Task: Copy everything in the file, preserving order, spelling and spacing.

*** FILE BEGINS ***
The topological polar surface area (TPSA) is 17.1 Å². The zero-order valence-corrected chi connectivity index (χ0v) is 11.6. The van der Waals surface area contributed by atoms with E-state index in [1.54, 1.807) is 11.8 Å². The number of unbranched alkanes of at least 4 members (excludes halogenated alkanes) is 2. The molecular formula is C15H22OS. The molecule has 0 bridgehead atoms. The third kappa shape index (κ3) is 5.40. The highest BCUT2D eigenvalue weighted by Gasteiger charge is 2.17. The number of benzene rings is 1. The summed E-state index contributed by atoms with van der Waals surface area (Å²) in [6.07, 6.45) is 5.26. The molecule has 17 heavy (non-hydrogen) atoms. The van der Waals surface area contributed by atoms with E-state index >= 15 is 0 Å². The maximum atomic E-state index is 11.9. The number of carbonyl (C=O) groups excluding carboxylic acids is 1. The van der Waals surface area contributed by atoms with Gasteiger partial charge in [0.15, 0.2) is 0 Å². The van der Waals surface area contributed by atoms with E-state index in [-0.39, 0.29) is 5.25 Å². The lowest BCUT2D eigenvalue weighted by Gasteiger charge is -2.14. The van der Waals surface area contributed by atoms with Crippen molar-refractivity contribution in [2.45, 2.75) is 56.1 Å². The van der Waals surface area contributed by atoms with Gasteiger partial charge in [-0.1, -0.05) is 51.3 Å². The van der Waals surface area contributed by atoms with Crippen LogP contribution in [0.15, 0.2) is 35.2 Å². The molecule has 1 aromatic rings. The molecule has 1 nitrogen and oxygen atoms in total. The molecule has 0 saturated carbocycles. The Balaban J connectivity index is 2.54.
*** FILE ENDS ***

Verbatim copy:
The topological polar surface area (TPSA) is 17.1 Å². The zero-order valence-corrected chi connectivity index (χ0v) is 11.6. The van der Waals surface area contributed by atoms with E-state index in [1.54, 1.807) is 11.8 Å². The number of unbranched alkanes of at least 4 members (excludes halogenated alkanes) is 2. The molecular formula is C15H22OS. The molecule has 0 bridgehead atoms. The third kappa shape index (κ3) is 5.40. The highest BCUT2D eigenvalue weighted by Gasteiger charge is 2.17. The number of benzene rings is 1. The summed E-state index contributed by atoms with van der Waals surface area (Å²) in [6.07, 6.45) is 5.26. The molecule has 17 heavy (non-hydrogen) atoms. The van der Waals surface area contributed by atoms with E-state index >= 15 is 0 Å². The maximum atomic E-state index is 11.9. The number of carbonyl (C=O) groups excluding carboxylic acids is 1. The van der Waals surface area contributed by atoms with Gasteiger partial charge in [0.15, 0.2) is 0 Å². The van der Waals surface area contributed by atoms with E-state index in [-0.39, 0.29) is 5.25 Å². The lowest BCUT2D eigenvalue weighted by Gasteiger charge is -2.14. The van der Waals surface area contributed by atoms with Crippen molar-refractivity contribution in [2.45, 2.75) is 56.1 Å². The van der Waals surface area contributed by atoms with Gasteiger partial charge in [-0.1, -0.05) is 51.3 Å². The van der Waals surface area contributed by atoms with Crippen LogP contribution in [0.15, 0.2) is 35.2 Å². The molecule has 1 aromatic rings. The molecule has 1 nitrogen and oxygen atoms in total. The molecule has 0 saturated carbocycles. The Balaban J connectivity index is 2.54.